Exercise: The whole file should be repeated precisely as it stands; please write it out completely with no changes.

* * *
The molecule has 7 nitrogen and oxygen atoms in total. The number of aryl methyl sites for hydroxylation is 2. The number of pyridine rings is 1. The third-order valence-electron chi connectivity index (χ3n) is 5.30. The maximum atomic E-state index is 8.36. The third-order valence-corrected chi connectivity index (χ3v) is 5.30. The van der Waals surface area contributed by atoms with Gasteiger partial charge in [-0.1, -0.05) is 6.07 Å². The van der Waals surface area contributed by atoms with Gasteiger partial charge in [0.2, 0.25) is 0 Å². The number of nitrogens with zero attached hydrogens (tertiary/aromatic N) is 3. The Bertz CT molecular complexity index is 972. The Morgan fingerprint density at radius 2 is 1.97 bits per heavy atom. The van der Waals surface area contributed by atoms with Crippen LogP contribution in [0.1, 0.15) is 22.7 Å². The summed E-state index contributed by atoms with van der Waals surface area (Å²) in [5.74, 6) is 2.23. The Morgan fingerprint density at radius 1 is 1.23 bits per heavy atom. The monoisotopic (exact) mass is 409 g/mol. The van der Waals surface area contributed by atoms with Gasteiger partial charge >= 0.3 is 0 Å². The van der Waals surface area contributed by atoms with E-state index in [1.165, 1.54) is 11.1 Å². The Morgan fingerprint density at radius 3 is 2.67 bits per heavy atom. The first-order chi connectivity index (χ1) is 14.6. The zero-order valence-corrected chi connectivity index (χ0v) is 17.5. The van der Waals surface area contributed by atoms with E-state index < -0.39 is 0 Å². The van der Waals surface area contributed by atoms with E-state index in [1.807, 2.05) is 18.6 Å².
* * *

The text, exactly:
The molecule has 7 nitrogen and oxygen atoms in total. The number of aryl methyl sites for hydroxylation is 2. The number of pyridine rings is 1. The third-order valence-electron chi connectivity index (χ3n) is 5.30. The maximum atomic E-state index is 8.36. The third-order valence-corrected chi connectivity index (χ3v) is 5.30. The van der Waals surface area contributed by atoms with Gasteiger partial charge in [-0.1, -0.05) is 6.07 Å². The van der Waals surface area contributed by atoms with Gasteiger partial charge in [0.2, 0.25) is 0 Å². The number of nitrogens with zero attached hydrogens (tertiary/aromatic N) is 3. The Bertz CT molecular complexity index is 972. The Morgan fingerprint density at radius 2 is 1.97 bits per heavy atom. The van der Waals surface area contributed by atoms with Crippen LogP contribution in [0.1, 0.15) is 22.7 Å². The summed E-state index contributed by atoms with van der Waals surface area (Å²) in [5.74, 6) is 2.23. The Morgan fingerprint density at radius 1 is 1.23 bits per heavy atom. The monoisotopic (exact) mass is 409 g/mol. The van der Waals surface area contributed by atoms with Gasteiger partial charge >= 0.3 is 0 Å². The van der Waals surface area contributed by atoms with E-state index in [1.165, 1.54) is 11.1 Å². The Morgan fingerprint density at radius 3 is 2.67 bits per heavy atom. The first-order chi connectivity index (χ1) is 14.6. The zero-order valence-corrected chi connectivity index (χ0v) is 17.5. The van der Waals surface area contributed by atoms with E-state index < -0.39 is 0 Å². The van der Waals surface area contributed by atoms with E-state index in [1.807, 2.05) is 18.6 Å².